Last updated on: 2024-03-20



Brussels approves state aid scheme to alleviate social costs of the lignite industry and coal power plants

Almost six months after the Polish parliament passed a law on social protection for the coal power plant and lignite mine workers, the European Commission gave its approval for state aid. This time, however, the funds will go to the employees directly and not to subsidise production, as it is the case in the hard coal mining sector. This is a joint success of the labour unions, the employer and the government. The miners and energy sector workforce from Eastern Greater Poland had a leading role in this - they held a meaningful dialogue with the offices of Commissioners Vestager and Sefcovic in Brussels.


The European Commission has given the go-ahead for a programme covering lignite industry and coal power plant workers from across Poland. Among the nearly 23,000 people supported in the scheme, there are more than 500 miners from Eastern Greater Poland and the Konin mine, which is under closure.


The region could serve as a blueprint for other coal regions in Poland and Europe as it decided to move away from coal by 2030 the latest, in line with the Paris Agreement, and achieve climate neutrality by 2040. However, the oldest employees were impatiently waiting for the green light from Brussels, because without it they would not be entitled to severance pay and early retirement when they leave their jobs.


Alicja Messerszmidt, leader of the KADRA trade union expresses her appreciation from the social partners to the officials in Brussels and Warsaw. ‘This is what Just Transition is all about for us - we accept the evolutionary direction and departure from coal, but in return, we expect to be treated as partners. My sincerest thanks go to the now-former Commissioner Frans Timmermans, who supported us from the very beginning and promised to address this issue as a priority almost a year ago during his visit to Konin. Despite his departure, an issue that is important for Konin and other lignite regions, Belchatow and Turow, has been taken up with equally high priority by Commissioners Vestager and Sefcovic and European Commission officials, to whom I extend my thanks for their partnership and dialogue.’


The leader of the trade union also refers to the action taken by the Polish side: I would also like to thank the MPs and the government - both from the previous and the current term because our needs and requests have been listened to. We look forward with hope to levelling the playing field - there should be no differentiation between mining industries, and it is lignite that suffers from the coal phase-out just as much as hard coal, if not more,’ comments Messerszmidt.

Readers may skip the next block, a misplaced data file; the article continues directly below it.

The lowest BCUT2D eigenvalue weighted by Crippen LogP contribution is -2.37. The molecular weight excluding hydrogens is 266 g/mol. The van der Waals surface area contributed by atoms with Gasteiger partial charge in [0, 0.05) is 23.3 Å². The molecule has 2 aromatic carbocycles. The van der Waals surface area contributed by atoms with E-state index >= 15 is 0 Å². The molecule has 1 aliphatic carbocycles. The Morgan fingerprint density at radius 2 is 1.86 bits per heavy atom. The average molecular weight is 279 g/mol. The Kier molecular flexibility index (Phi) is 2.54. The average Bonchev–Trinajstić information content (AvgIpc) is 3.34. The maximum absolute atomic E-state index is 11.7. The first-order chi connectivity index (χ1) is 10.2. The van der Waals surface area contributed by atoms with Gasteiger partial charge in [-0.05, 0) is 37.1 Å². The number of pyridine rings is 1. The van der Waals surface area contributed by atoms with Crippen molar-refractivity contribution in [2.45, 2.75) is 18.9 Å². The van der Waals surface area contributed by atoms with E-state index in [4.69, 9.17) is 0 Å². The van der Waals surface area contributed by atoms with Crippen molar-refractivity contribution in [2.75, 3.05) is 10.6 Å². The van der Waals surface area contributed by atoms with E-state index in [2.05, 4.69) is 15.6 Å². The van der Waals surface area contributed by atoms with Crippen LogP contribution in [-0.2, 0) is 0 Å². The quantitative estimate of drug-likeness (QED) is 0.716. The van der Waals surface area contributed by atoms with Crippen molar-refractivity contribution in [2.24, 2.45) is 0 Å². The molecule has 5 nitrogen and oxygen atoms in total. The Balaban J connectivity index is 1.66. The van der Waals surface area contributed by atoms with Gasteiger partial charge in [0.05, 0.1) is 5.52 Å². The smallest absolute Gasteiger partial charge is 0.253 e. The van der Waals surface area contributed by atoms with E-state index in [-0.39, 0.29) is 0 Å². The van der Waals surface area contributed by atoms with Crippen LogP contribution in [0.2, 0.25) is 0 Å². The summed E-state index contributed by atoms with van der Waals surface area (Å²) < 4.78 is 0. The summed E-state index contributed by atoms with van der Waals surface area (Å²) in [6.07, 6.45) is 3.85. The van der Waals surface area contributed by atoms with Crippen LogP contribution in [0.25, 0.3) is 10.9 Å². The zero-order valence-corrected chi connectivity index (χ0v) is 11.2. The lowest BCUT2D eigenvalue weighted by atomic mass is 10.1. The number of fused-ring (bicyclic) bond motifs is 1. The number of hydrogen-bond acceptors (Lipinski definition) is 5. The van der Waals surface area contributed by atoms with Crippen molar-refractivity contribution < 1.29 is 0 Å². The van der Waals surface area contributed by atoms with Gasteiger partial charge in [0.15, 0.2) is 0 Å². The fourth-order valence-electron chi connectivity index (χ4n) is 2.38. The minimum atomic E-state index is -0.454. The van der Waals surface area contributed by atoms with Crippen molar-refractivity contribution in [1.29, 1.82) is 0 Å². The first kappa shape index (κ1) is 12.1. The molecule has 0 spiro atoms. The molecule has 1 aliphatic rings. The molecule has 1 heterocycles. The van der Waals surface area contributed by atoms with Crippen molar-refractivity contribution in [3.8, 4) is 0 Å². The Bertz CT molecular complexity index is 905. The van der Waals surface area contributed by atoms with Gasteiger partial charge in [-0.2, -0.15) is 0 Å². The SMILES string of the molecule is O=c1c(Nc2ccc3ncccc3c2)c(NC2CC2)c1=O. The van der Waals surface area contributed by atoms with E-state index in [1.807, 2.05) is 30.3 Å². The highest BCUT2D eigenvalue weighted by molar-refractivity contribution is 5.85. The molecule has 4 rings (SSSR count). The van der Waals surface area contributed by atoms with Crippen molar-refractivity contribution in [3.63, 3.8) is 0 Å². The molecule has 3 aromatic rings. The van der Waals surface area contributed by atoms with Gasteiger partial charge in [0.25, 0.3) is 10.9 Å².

The state support for employees in the energy sector, also in lignite mining, is appreciated by Eastern Greater Poland's largest employer, the ZE PAK Group. Today, the mine and the power plant employ around 2,500 employees, more than five times less than about a decade ago. This is the first time anyone else in Poland has experienced such a pace.


ZE PAK Group’s CEO Piotr Wozny comments on the EC’s decision: ‘This is another milestone in our process of responsible and managed coal phase-out. While building new assets based mainly on renewables, we do not forget about our employees. Funding for the employee programme comes from the Just Transition Fund, but it is the state budget that finances the amortisation of social costs for the oldest employees. With our involvement in this process, we show that we are a partner in the decarbonisation of the Polish energy sector for the Polish government and Brussels,’ comments Woźny.


Instrat has been supporting the preparation of the Territorial Just Transition Plan for this coal region and its implementation since 2020. Instrat’s CEO, Michal Hetmanski, is positive about the European Commission's approval and points out the consequences for the other coal regions: ‘The severance pay programme initiated by the previous government will be an urgent relief for employees from Konin and the surrounding area. But foremostly Bełchatów and Turów regions will be its biggest beneficiaries - the combined number of employees there is several times higher than in Konin, while their average age is about 10 years higher. For them, this programme is essential,’ comments Hetmanski.


The expert adds: ‘The new government and the management of the state-owned energy conglomerates incl. PGE should now ensure that this programme is well communicated and implemented in these coal regions and that the future of younger workers outside the coal industry is taken care of. Making up for those delays should be a top priority for the new leadership of the state-owned coal power utilities.



Michał Hetmański, CEO & Co-founder at Instrat,